So, as it turns out, there is nothing entirely new about the experience of Peter, James, and John on Mount Tabor. And to emphasize this essential continuity of the Christian revelation with its indispensible Jewish origins, Saint Luke—like the other evangelists—has Moses and Elijah appear with Jesus in glory on the mountain. Moses, the great lawgiver of the Torah, who led his people to freedom at God’s command through the Sea of Reeds, is there with Elijah, whom the ancient rabbis taught would appear again just before the coming of the Messiah; hence, the “Elijah cup” and the open door at every Passover celebration to this very day. For Saint Luke and the other evangelists, Jesus is the “new Moses,” the “Messiah,” the definitive expression of the Jewish Torah and prophetic tradition, who is about to make his own “Exodus,”—the Greek word blandly translated as “departure” in this morning’s Gospel. In Christ, God has now fulfilled God’s promise spoken by Moses in the Book of Deuteronomy: “The LORD your God will raise up for you a prophet like me from among you….him shall you heed.” (Deut 18:15)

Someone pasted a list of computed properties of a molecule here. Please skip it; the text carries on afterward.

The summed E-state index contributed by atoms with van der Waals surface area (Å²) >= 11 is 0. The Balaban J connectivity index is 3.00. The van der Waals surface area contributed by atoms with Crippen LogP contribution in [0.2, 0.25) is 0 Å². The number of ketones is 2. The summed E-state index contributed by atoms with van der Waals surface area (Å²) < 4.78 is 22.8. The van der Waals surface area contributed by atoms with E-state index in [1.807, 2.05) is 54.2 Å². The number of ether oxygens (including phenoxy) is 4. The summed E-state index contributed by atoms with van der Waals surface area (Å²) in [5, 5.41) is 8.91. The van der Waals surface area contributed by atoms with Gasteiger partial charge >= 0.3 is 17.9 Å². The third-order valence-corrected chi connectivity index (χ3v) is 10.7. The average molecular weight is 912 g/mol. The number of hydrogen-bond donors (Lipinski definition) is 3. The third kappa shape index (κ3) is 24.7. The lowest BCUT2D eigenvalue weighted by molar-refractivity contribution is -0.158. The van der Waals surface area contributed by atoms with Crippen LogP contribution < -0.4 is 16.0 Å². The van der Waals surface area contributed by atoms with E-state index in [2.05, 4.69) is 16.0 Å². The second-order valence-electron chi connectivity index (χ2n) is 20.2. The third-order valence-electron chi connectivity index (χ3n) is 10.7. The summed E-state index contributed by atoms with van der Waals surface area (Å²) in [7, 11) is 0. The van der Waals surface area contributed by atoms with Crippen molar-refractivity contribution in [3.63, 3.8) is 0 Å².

Now, all of this is very important to our understanding of the meaning of that stupendous event on Mount Tabor in Galilee–especially in its Jewish context—but it still does not tell us much about what actually happened there. What exactly did these three drowsy apostles, Peter, and the Zebedee brothers James and John—the inner circle of Jesus’ inner circle of disciples—see on that mountaintop while they were all, significantly, at prayer? Saint Luke really doesn’t tell us very much, only that the select three had to fight off sleep—just as they would later in the Garden of Gethsemane—and “while he [Jesus] was praying, the appearance of his face changed, and his clothes became dazzling white.” Then, “Suddenly they saw two men, Moses and Elijah, talking to him.”